Search This Blog

TXAB’s index.

01 November 2018

Small groups. Are you in one?

If you’re not truly interacting with fellow Christians, you need to be.

Jesus feels it necessary for his followers to have a support system. That’s why he invented the church. That’s why we gotta go to church. We need family: Sisters and brothers in Christ with similar experiences, who’ve been through what we’re going through, who can aid and encourage us. We’re not meant to go it alone!

But many churches are so large, it’s really easy to be alone anyway.

Sunday morning services are where we’re meant to worship God together, as a group. But they’re seldom set up to be interactive. Interaction slows things down, y’know. And when a church is full of non-social or antisocial people, they kinda like things that way: They can go to church, talk to no one, never share, never get to know one another, never give a testimony. They’ll sing with the music, listen to the preacher, take holy communion, and that’s it: They didn’t interact with one another. Just with God… assuming they aren’t just going through the motions of dead religion.

You could have a church full of shouting Christians, exclaiming “Amen!” and “Preach it!” every two minutes. Yet they still don’t interact with one another.

How’re Christians gonna be a support system to one another when we won’t interact? Well, we won’t be.

Hence small groups.

Christians call our small groups by all sorts of names: Bible studies, cell groups, core groups, home church, study groups, ministry groups, prayer circles, love feasts, supper clubs, book groups, inreach groups, family groups, life groups, whatever. Regardless of the name, what they have in common is they’re relatively, purposefully small. Small enough to be interactive.

Their stated purpose might be to learn more about bible, pray together, minister together, watch a video series, study a book, or share a hobby. Their real purpose is fellowship. They’re so Christians get to know one another. The other stuff is secondary.

31 October 2018

Blind faith: Those who say “we see,” and don’t.

When faith isn’t based on anything or anyone trustworthy.

Whenever pagans talk about faith, their usual definition of the word is “the magical ability to believe goofy nonsense.” You know, stuff people really shouldn’t believe.

In some cases stuff that’s dangerous to believe. Fr’instance antivaxxers. They believe vaccines cause autism, or contain poisonous chemicals, or believe they’re otherwise harmful. Hence they refuse to get their kids vaccinated. I’m not quite sure what it says about them, that they’d prefer to see their kids dead than autistic… but it’s nothing good. What I do know is, thanks to them, childhood diseases which should be a thing of the past, are back—and posing a grave danger not just to their children, but to other children with compromised immune systems, or for whatever reasons can’t be vaccinated. Their belief in goofy nonsense is deadly.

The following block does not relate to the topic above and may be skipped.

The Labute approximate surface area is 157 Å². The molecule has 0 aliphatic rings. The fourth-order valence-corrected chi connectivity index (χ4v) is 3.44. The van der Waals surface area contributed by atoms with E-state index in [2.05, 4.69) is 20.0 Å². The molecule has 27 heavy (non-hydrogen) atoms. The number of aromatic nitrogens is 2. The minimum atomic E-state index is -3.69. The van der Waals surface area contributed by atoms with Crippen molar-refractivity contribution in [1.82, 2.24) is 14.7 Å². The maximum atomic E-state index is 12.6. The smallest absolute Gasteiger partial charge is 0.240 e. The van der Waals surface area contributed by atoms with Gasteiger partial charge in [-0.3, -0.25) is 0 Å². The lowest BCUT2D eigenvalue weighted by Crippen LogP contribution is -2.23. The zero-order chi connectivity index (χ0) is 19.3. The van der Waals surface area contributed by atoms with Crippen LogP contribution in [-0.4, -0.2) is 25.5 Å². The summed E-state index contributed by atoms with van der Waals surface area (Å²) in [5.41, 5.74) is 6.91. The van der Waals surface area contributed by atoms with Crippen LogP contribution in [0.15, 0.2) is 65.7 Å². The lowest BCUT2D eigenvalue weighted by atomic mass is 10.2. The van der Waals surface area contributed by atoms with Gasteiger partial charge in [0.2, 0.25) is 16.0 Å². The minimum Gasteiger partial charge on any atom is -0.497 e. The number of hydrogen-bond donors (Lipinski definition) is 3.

So yeah, if this what you think “faith” means, of course you’d think it wrong. Even evil.

But it’s not at all what Christians mean by faith. By faith we mean complete trust or confidence in something or someone. We Christians have (or are trying to have) complete trust in Jesus: We believe what he tells us about God. We’ve seen things which indicate he’s worth our trust.

Well, unless we haven’t. Then, what we have—and this is the proper term for it, even though most people think of it as a negative thing—is blind faith, the complete trust in something or someone despite an utter lack of evidence.

And everyone practices blind faith, to a degree.

Yep, even pagans. When they walk into an unfamiliar room, one they’ve never been in before, how do they know the floor’s solid? Well they don’t. They’ve assumed—and are kinda taking it for granted—that the folks who built the room didn’t make the floor out of balsa wood or cardboard. That the building inspectors actually made sure the floor is solid. That building inspectors even saw this floor. We take a lot of such things for granted every day. We kinda have to; we don’t have time to test every little thing, and we’re seen as needlessly paranoid if we do. Blind faith saves time.

Children especially. They trust their parents. Should they? Not always; I’ve seen some really awful parents. But they haven’t yet learned to confirm things, double-check things, test things, ask questions. (Some never do learn how.) They just believe what they’re told, ’cause they assume adults know what we’re talking about. Again, not always. But again, blind faith saves time.

And new Christians especially. They don’t know anything about God, and are trusting their churches to introduce them to him. Some churches do, and do a great job of it. Some churches do a sloppy, negligent job of it. Some churches are heretic, and get God horribly wrong; others are cults, and turn people into slaves instead of Christ-followers. But in the good churches, much of what they’re doing is replacing blind faith with informed faith. Like the Samaritans after they met Jesus.

John 4.42 KWL
The other Samaritans told the woman, “We no longer believe because of your say-so; we’ve heard him.
We realize this is truly the Christ, the one who saves the world.”

They first came to check out Jesus because she said, “Come see a person… it’s not Christ, is it?” Jn 4.29 Turns out it was. Once they spoke to him for themselves, they knew for sure. And that is what our churches need to do for us: Introduce us to Jesus, and let us see for ourselves. Not keep us in the dark, trusting our teachers instead of Jesus, hoping it’s true, but with nothing but blind faith.

30 October 2018

Ditching the Old Testament?

Yep, you should memorize certain verses.

NEW TESTAMENT CHRISTIAN /'nu tɛs.tə.mənt 'krɪs.tʃən/ n. One who professes to live by the teachings of the New Testament [instead of the Old].
2. One who holds to the invalidity of the Old Testament, and the validity of the New.

Whenever I talk about what we Christians think, believe, and behave, I quote bible. I’m trying to show how these views are based on, or at least jibe with, the scriptures. ’Cause Evangelicals uphold the bible (or at least claim to), so they wanna know there’s a valid proof text for what I’m talking about.

And every so often, one of ’em will say, “I don’t think that’s what that verse means.” Which is fair; let’s take a closer look at it. I’ve been wrong before, so there’s nothing wrong with wanting to double-check a proof text. Really, Christians oughta do it more often, because you simply can’t trust popular Christian culture’s interpretations of the scriptures. Too much bias; not enough bible.

When the scriptures agree with me to their satisfaction, so will they. Sometimes grudgingly, but still. Frequently they’ll relapse to their old beliefs, because the Holy Spirit has to further convict them; I can’t give their consciences a squeeze like he can.